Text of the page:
Doom Eternal has added paid skins, despite previous assurances it wouldn’t
A lead dev told players before launch that the game would have no microtransactions
A pair of paid skin packs has been released for Doom Eternal, despite pre-launch assurances that the game wouldn’t include microtransactions.
The two packs were released yesterday on the Steam, Xbox and PlayStation stores, and allow players to buy cosmetics that were previously free but are no longer available in the game.
The DOOMicorn Master Collection Cosmetic Pack costs $4.99 / £3.99 and features unicorn-themed skins, podiums, animations and nameplates that were previously only available through Twitch.
The Series One Cosmetic Pack, meanwhile, costs $8.99 / £7.39 and gives players the 12 items (including character and weapon skins, custom animations, and player icons and nameplates) that were available by gaining XP during the game’s first season.
The move will come as a surprise to some because it was made clear before the game was released that cosmetic items for the title wouldn’t be sold.
As Forbes reported at the time, creative director Hugo Martin told a player on Facebook before launch that the game would have “no store”, adding: “Eternal is a $60 game, not a free to play game or mobile game – we are giving you a complete experience with no store just like you’d expect.
“Unlocking skins with XP is a part of the experience if you care about that stuff or you can completely ignore it and it will have no impact on your experience AT ALL and it’s all free.”
Bethesda also released the paid Rip ‘N Tear cosmetic DLC pack for Doom Eternal a couple of months after launch, but it was generally well received because it consisted of a set of items that had previously only been available as a pre-order incentive.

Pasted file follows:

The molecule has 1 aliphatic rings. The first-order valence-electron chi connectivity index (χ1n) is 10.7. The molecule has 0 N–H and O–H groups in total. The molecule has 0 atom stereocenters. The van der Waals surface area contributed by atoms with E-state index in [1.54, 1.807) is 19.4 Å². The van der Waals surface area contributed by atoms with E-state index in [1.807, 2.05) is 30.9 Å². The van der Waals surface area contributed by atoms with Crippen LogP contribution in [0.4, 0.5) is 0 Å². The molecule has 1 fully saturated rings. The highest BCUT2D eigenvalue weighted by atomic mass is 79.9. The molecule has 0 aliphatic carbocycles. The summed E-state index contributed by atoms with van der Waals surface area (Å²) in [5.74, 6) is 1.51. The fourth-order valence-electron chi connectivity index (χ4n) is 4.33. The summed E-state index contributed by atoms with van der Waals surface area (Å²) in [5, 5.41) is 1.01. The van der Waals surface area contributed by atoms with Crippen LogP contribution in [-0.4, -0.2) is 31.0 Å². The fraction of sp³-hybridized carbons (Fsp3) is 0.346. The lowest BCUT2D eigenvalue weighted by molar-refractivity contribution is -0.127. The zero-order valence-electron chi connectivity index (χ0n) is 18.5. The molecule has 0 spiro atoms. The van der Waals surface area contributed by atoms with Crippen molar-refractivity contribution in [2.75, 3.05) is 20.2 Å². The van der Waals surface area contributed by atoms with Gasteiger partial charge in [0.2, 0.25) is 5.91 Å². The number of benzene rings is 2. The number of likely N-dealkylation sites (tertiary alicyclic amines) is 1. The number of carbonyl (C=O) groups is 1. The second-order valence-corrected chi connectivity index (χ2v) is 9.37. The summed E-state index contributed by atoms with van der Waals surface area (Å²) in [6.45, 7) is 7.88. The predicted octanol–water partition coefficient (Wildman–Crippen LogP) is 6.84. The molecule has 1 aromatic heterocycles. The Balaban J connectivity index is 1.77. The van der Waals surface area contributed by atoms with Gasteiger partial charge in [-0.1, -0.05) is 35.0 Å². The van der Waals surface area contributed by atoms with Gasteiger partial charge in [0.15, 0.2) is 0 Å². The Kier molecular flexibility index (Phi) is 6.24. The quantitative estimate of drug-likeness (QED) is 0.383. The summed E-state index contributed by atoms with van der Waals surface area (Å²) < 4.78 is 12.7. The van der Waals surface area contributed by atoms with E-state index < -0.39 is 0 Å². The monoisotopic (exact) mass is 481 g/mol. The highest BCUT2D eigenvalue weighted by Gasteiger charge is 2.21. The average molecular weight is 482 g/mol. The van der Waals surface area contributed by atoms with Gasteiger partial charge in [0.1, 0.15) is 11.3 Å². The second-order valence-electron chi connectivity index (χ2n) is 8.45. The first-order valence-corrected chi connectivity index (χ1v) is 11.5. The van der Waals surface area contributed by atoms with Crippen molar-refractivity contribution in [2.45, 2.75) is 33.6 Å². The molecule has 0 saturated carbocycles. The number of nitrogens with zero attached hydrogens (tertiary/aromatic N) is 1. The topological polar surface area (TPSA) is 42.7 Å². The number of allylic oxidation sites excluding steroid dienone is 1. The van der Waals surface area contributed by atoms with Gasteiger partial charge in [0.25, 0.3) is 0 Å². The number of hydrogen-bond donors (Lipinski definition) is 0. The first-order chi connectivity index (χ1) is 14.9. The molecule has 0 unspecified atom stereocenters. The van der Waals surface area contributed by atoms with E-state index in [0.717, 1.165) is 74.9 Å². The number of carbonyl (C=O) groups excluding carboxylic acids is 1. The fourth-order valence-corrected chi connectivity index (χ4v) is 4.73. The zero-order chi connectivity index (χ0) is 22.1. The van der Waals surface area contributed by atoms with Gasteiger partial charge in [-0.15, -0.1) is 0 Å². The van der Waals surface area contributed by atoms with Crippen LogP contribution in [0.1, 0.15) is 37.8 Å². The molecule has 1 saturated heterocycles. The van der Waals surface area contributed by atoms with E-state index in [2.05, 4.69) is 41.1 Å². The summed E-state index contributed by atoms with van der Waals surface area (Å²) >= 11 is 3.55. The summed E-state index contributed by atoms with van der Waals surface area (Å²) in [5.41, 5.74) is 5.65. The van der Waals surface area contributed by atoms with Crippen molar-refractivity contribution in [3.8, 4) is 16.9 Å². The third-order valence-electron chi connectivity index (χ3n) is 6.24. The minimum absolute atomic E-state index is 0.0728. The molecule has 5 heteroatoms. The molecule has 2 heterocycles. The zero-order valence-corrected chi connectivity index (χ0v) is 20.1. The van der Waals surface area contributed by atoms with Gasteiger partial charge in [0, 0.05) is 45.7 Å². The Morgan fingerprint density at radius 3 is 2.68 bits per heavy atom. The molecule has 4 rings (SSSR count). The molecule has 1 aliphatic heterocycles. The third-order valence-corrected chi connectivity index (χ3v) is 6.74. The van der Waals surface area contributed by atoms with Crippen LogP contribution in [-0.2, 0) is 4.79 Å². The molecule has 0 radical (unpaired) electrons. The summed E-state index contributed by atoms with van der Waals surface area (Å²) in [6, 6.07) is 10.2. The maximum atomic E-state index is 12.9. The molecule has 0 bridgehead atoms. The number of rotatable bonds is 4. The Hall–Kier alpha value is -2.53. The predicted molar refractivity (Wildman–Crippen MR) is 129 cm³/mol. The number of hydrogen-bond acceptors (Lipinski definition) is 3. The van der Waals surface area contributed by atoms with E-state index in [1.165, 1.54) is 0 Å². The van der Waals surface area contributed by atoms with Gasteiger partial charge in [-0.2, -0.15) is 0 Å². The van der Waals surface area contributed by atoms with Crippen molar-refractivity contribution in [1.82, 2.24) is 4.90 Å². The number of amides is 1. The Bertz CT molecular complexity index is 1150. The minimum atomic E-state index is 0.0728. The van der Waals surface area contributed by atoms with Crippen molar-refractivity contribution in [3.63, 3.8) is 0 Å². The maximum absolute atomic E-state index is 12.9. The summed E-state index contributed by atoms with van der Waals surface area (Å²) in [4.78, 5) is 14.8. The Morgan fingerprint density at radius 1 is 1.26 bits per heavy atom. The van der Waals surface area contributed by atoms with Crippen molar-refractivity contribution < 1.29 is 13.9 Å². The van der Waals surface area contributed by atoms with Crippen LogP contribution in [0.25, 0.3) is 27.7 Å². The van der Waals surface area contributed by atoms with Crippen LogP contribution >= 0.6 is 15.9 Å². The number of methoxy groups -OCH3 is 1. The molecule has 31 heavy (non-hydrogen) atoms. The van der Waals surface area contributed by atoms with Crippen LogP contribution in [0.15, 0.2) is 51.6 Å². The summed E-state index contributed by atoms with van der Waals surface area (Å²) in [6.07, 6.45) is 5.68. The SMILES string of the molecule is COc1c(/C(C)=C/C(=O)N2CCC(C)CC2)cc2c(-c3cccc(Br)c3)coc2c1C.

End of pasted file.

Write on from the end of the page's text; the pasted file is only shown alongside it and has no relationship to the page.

Doom Eternal was released for Xbox One, PS4 and PC in March 2020. Bethesda claimed Id Software’s shooter doubled the launch revenue of the previous series entry, 2016’s Doom, although it didn’t offer specific figures.
At launch, Bethesda said Doom Eternal was the best-selling game on Steam during a particularly busy week for the digital distribution platform, racking up over 100,000 concurrent players.
“We want to thank our millions of fans for their enthusiastic support of this amazing title,” said Ron Seger, SVP of global sales at Bethesda at the time. “Despite thousands of retail stores closing, we are pleased so many fans have been able to enjoy Doom Eternal.”
VGC’s Doom Eternal review said: “Id delivers another relentlessly entertaining single-player campaign that’s one hell of a stress buster.”
The game’s creative director recently stated that he’s “put a lot of thought” into adding a female Slayer to the Doom franchise, but said that he’d like to do it in a way that would impact gameplay, rather than offering an alternative re-skin of the existing Slayer protagonist.